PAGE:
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Father of Field Days Lucien Paquette to celebrate his 100th birthday

NEW HAVEN — Lucien Paquette sat back in a wooden chair at his kitchen table last week and laughed. He was telling a story about a phone conversation he’d recently had with a doctor who asked him for his birth date.
“Eight, fourteen, sixteen,” Paquette had responded.
The doctor was puzzled, and not amused.
“I had to specify, it was 1916,” Paquette said, chuckling about the confusion.
That’s right — Paquette, longtime Middlebury resident and father of Addison County Fair and Field Days, was born Aug. 14, 1916. This August, the day after Field Days ends, he’ll turn 100.
He doesn’t look or act his age — at the oldest, he seems a sprightly 85. Paquette’s mind and physique are still sharp. There aren’t many ways his nonagenarian side shows through — except, maybe, at last year’s hand-mowing competition.
Paquette’s championship of the hand-mowing competition dates back to his childhood, when he hand-mowed his family’s farm in Craftsbury. He started the event at Field Days and has taken the first-place prize home every year.
 Last year, he competed in the “80 years and above” class and won the best score, as usual — but upon careful inspection of all of the individual results, he realized that his youngest daughter, who competed in the ladies’ class, won with a score even higher than his own.
“I’m tickled at that,” he said. “I talk to people about it and I say ‘I’m pleased, because it means I’m a pretty good teacher.’”
This kind of agricultural education probably happened naturally with Paquette’s family — he has a long history of teaching the public about the importance of farming. In 1940, soon after he graduated (magna cum laude) from the University of Vermont, he was hired as the UVM Grand Isle County Extension Agent in Agriculture.
Though most counties had three extension agents, Paquette was the lone agent in Grand Isle, responsible for helping the county’s farmers increase crop yields while also building the local 4-H program.
“I got to know all the farmers in those five counties,” he said.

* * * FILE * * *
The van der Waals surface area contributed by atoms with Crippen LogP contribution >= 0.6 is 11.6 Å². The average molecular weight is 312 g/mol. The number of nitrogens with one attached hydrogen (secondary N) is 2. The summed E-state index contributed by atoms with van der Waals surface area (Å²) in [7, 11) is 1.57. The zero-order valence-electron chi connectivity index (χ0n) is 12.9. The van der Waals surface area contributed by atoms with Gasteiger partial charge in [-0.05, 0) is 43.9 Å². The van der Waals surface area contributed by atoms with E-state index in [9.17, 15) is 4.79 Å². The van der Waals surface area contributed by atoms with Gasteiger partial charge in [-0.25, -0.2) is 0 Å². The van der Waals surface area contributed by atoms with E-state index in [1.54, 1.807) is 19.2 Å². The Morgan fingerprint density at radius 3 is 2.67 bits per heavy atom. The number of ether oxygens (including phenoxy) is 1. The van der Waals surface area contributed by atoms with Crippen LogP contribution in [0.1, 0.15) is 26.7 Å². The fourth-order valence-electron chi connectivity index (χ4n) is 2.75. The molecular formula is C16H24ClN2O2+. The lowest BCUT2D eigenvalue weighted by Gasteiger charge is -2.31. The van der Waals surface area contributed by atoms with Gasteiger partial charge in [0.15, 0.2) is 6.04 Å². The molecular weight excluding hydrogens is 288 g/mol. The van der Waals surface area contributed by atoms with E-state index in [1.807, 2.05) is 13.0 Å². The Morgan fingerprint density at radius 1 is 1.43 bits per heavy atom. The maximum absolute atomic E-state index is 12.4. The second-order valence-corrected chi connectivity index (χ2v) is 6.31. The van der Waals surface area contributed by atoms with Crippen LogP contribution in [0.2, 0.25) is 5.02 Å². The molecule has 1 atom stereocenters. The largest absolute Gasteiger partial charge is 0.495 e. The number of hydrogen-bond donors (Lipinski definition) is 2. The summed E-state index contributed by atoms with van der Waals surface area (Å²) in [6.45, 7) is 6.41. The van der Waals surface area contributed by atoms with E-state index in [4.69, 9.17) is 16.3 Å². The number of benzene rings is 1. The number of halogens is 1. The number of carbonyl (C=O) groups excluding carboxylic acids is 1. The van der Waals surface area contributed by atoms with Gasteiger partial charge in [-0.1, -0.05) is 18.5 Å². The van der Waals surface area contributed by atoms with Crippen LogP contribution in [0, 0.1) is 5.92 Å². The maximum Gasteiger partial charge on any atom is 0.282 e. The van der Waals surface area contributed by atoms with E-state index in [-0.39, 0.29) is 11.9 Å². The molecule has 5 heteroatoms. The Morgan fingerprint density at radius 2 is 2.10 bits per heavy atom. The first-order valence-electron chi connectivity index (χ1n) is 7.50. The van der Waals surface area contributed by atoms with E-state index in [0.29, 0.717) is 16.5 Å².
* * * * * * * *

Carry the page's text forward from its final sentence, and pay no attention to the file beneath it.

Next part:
Six years later, UVM’s then-dean of agriculture asked Paquette to move to Addison County, and in 1948 the Addison County Fair and Field Days, then called Addison County Farm and Home, was born.
In the wake of World War II, Paquette created the agricultural event out of a desire to educate farmers about resources that were previously restricted due to rationing.
“There was so much rationing, on the farm, in the home, in businesses — there were certain things that were just not available,” he said.
While the event grew, Paquette encouraged business owners to either attend the fair or participate so that they could watch demonstrations and learn about the tools that had become plentiful in the post-war era.
With all of the networking, Paquette quickly became acquainted with the majority of business owners in Addison County. Some of those businesses, like Foster Motors, are still exhibitors at the fair.
Since the start of Field Days, Paquette has been involved with a slew of professional, community and personal engagements. He was the superintendent of the UVM Morgan Horse Farm in Weybridge. He was an income tax practitioner for 30 years. He started a radio program. He chartered Addison County’s Right to Life organization, with which he is still involved. He raised more than $16,000 for mental handicapped programs.
With his wife, who died in 2002, he organized, recruited for and led trips to Alaska, Hawaii, Canada, Europe, Australia and New Zealand.
He has also fathered 12 children.
“I had my hands full,” Paquette said.
From 1 to 3 p.m. on Saturday, Aug. 13, Field Days will host a celebration for Lucien Paquette’s 100th birthday in the tent next to the cow arena.
Paquette’s family has invited those who can’t make the party at Field Days to come celebrate Lucien’s 100th on the actual day — Sunday, Aug. 14 — from 2-4 p.m. at an open house at 2538 South Bingham Street in Whiting.

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